Board, council discuss building uses
There are dozens of potential uses for the Lansing Elementary and Intermediate school buildings if voters approve a referendum in April to construct a new building to house all of the district's K-5 students under one roof.
But, Lansing school district officials told Lansing city officials during a joint meeting last week, any final decision on those uses will have to wait until after the bond election.
"It's difficult to come up with definitive answers when you can't get into lease agreements or negotiations," Schools Superintendent Randal Bagby explained to members of the Lansing City Council during Thursday's joint study session between the council and the Lansing School Board.
The two boards discussed issues related to the $23.6 million school bond referendum that will be put before voters on April 5. Among them was what would become of current buildings.
Bagby passed out a draft list of potential uses that included an expansion of Lansing High School into the Intermediate School building, creation of a central warehouse in the Sallie Zoll building and moving the district's administrative offices into the existing Elementary School.
"This is just a brainstorming list that gets everyone a place to start talking," Bagby explained.
Council member Harland Russell said he thought there needed to be some sort of "conceptual commitment" on the part of the board prior to the bond election. Council member Robert Ulin noted the council has codified its priorities for spending the city's share of receipts if voters renew the 1 percent countywide sales tax, which voters also will be deciding on April 5.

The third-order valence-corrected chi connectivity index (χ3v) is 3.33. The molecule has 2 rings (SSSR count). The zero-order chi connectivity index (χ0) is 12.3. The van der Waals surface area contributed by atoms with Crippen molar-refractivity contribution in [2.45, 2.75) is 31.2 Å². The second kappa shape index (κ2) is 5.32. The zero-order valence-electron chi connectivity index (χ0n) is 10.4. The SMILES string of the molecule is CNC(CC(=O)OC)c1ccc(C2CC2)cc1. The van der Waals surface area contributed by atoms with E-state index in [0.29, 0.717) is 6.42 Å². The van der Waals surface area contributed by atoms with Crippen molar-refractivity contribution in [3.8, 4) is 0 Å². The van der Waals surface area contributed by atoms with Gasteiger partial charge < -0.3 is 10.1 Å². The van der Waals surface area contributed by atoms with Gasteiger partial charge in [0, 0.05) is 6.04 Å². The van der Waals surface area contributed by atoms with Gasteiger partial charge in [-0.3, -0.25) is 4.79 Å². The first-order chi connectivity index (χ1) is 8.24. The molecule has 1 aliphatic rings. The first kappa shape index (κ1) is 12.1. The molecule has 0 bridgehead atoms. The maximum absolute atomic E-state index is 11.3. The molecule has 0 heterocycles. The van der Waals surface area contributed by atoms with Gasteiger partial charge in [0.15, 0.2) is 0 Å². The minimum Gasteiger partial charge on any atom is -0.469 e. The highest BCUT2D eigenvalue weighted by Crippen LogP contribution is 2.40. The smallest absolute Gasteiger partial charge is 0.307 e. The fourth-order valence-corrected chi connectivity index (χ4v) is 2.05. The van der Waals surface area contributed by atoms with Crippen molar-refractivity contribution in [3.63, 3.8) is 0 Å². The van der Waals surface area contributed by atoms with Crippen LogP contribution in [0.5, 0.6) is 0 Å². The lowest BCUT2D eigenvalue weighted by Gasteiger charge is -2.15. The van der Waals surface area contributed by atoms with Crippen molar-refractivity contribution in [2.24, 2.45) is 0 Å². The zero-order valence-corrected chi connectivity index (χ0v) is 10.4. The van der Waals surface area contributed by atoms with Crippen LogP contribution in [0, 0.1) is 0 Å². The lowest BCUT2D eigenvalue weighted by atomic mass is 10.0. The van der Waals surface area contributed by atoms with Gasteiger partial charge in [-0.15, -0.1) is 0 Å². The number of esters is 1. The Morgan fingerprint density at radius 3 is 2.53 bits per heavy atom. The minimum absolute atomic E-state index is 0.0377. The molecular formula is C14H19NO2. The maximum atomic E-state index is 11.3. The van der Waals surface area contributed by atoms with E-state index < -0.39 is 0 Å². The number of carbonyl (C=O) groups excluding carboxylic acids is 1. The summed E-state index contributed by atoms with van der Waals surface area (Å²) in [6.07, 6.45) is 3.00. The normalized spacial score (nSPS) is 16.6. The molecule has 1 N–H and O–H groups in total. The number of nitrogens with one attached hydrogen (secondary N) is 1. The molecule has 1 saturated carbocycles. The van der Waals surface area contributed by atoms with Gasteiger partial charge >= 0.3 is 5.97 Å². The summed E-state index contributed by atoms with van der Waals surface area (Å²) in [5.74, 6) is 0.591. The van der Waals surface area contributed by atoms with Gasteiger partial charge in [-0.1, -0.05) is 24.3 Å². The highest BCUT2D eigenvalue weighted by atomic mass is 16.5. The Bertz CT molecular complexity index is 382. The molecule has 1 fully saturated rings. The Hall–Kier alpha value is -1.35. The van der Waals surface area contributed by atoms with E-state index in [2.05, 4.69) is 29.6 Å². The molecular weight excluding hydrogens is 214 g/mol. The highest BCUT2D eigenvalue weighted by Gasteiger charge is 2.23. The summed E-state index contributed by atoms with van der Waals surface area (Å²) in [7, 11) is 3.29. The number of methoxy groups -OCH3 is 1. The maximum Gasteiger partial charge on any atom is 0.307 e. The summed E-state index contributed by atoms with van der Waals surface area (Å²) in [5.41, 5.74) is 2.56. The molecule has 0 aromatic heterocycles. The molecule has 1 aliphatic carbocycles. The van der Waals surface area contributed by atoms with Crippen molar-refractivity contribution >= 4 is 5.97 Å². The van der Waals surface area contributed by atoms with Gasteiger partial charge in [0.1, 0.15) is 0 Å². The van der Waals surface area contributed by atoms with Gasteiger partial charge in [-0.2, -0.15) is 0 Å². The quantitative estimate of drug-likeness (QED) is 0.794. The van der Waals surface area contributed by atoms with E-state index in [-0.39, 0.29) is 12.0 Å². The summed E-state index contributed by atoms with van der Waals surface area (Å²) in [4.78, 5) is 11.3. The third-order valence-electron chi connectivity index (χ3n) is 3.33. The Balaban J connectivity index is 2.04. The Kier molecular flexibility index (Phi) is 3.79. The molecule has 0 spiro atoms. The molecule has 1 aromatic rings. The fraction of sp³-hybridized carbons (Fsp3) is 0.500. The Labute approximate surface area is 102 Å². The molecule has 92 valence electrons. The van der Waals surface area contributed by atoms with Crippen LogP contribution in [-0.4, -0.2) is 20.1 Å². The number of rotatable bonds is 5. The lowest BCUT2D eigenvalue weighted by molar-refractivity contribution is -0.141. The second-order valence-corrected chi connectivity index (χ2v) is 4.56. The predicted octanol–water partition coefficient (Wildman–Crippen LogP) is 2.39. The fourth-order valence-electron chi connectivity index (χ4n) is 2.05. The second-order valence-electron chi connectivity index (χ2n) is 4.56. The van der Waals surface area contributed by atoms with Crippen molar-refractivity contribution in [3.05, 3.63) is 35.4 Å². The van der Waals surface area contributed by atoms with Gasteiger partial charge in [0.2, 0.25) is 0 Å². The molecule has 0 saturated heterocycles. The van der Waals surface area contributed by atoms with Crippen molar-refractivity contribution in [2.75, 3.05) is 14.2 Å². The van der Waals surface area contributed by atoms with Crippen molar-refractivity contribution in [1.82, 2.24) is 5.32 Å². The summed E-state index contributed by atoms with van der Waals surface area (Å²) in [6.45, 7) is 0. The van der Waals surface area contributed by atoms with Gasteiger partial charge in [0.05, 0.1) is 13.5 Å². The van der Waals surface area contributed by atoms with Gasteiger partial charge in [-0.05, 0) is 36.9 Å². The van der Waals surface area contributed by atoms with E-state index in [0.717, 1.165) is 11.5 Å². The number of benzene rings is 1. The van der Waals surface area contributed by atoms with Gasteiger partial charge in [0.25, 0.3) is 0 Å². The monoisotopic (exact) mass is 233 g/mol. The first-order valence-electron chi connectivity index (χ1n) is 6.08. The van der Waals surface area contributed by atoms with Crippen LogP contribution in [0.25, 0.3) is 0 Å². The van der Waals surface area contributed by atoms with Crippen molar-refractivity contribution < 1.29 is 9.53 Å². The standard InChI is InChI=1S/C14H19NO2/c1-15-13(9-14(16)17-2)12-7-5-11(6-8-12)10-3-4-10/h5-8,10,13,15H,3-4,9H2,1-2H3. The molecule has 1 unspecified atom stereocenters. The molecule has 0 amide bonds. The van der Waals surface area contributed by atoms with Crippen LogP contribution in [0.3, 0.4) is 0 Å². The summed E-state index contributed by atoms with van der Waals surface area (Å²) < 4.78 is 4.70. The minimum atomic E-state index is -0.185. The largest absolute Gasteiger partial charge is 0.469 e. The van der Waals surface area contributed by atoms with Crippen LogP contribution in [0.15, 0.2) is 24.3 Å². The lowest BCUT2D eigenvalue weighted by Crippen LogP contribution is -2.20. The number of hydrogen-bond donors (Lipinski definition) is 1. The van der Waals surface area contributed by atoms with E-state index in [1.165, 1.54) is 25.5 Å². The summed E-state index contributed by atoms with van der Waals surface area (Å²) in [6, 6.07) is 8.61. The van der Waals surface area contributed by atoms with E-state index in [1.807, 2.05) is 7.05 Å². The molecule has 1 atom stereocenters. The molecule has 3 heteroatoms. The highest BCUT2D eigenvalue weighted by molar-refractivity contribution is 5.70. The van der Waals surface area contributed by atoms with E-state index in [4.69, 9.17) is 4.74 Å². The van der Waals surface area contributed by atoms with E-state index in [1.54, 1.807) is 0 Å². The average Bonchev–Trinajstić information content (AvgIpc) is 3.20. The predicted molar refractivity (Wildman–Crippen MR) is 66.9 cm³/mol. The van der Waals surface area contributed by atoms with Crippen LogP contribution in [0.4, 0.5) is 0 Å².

Board members at the study session, however, held their ground to wait until after the election to develop a commitment on any potential uses for the buildings.
"If in fact this (bond issue) passes, we are going to have a really good, hard, long look at these 30 uses and then pick the 10 that are going to work," said board member Brian Bode.
Bagby said deciding on a firm use for the buildings now would be futile were voters to reject the bond issue.
"If we did all of this and come April 5 it didn't pass, that would be a lot of time and energy wasted," he noted.
School Board President Shelly Gowdy assured the council that when a decision was made, the board would seek community input.
"I think all the board members have expressed that we want to : bring all the stakeholders to the table," she said. "If the bond passes, we would like to have community meetings about what uses the community would like to see in these buildings."